Why Is the Market "Disappointed" With the Fed?

Why Is the Market "Disappointed" With the Fed?

Why Is the Market "Disappointed" With the Fed?

Moneybox
Commentary about business and finance.
March 21 2001 3:00 AM

Why Is the Market "Disappointed" With the Fed?

May 15 is the date of the next meeting of the Federal Open Market Committee, which sets Federal Reserve policy, most crucially the so-called Fed funds rate. These meetings, according to the Wall Street Journal today, now take on "the pre-event anticipation of a Super Bowl."

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In this case the pre-game show lasts for weeks, the Super Bowl lasts less than a minute, and then it's on to instant Monday morning quarterbacking. Today the Fed cut the Fed funds rate by half a percentage point—historically speaking, a fairly sharp cut. Your thoughts, market pundits? "A wuss move," declared Larry Kudlow on CNBC's post-game wrap-up. I mean post-announcement coverage. And while the Dow and the Nasdaq had both been in positive territory before the announcement (rising even higher than Monday's pop), both seemed to agree with Kudlow's take and reversed course to close down decisively, neatly wiping out Monday's little rally and in fact putting the big indexes at new lows.

How come? What gives? Don't we all believe in the magical powers  of Alan Greenspan anymore? As is so often on the case in the markets, the answer is all in the expectations.

The market had a "positive bias" leading into today's announcement—this means stocks were up, anticipating good news of some sort. This was, actually, the eighth straight time that the markets spiked before the Fed meeting. So, in this case, what would good news be? The answer is complicated by the fact that since the last FOMC announcement, there was an idiotic round of guessing games as to whether the Fed would "surprise" the markets with a rate cut between meetings. That didn't happen. Perhaps because it didn't happen, the hopeful new wisdom apparently pegged the amount of today's widely anticipated cut at 75 basis points (three-quarters of a percentage point), lowering the Fed funds rate to 4.75 percent. (In this case conventional wisdom is measured by scrutinizing the trading of Fed funds futures contracts.)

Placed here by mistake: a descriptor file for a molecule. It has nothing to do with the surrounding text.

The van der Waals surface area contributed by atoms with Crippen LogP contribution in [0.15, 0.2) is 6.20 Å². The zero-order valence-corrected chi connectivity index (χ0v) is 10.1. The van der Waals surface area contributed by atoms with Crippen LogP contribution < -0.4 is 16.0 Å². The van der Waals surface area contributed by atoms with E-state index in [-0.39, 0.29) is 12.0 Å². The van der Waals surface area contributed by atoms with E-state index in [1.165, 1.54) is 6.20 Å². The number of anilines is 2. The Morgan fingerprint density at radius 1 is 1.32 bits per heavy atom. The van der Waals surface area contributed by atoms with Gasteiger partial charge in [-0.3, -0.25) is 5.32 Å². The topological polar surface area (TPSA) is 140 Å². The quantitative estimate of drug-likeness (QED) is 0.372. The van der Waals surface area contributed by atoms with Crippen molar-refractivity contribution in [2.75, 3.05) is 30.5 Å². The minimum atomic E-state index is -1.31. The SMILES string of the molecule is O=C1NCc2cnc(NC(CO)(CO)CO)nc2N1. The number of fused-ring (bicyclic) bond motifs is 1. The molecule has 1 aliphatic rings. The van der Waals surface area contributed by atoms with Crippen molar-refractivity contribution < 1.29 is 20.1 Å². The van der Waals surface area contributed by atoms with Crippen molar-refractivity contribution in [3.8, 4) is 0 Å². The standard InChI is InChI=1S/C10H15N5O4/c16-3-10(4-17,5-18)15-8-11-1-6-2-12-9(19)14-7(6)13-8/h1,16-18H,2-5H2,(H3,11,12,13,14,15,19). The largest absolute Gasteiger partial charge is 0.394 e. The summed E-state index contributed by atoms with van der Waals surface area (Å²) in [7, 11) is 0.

That big cut didn't happen either. And so, as has become the pattern recently, the "positive bias" before the meeting quickly melted into disillusionment—"disappointment," is the human feeling generally attributed to the abstract markets at moments like this—and stocks sagged. This has become depressingly familiar. Further post-FOMC quarterbacking suggests that Greenspan is under pressure not to appear as though he is under pressure from the stock markets, and that may be why he dealt a smaller cut than the markets wanted. Who knows?

Even more depressingly, the market pundits immediately cranked up the next round of the guessing game, suggesting that the 50-basis-point cut "leaves the door open" for another "surprise" cut between now and May 15. Maybe that will happen and bring this latest Dow sub-10,000 era to a swift conclusion in a flourish of fairy dust. But I doubt it. It takes time for rate cuts to have an effect, time for earnings to recover, time to growth to pick up momentum again. If, some time between now and May 15, the post-FOMC quarterbacks would come to terms with this and stop hyping and second-guessing Greenspan's every move, that would be a real between-meetings surprise.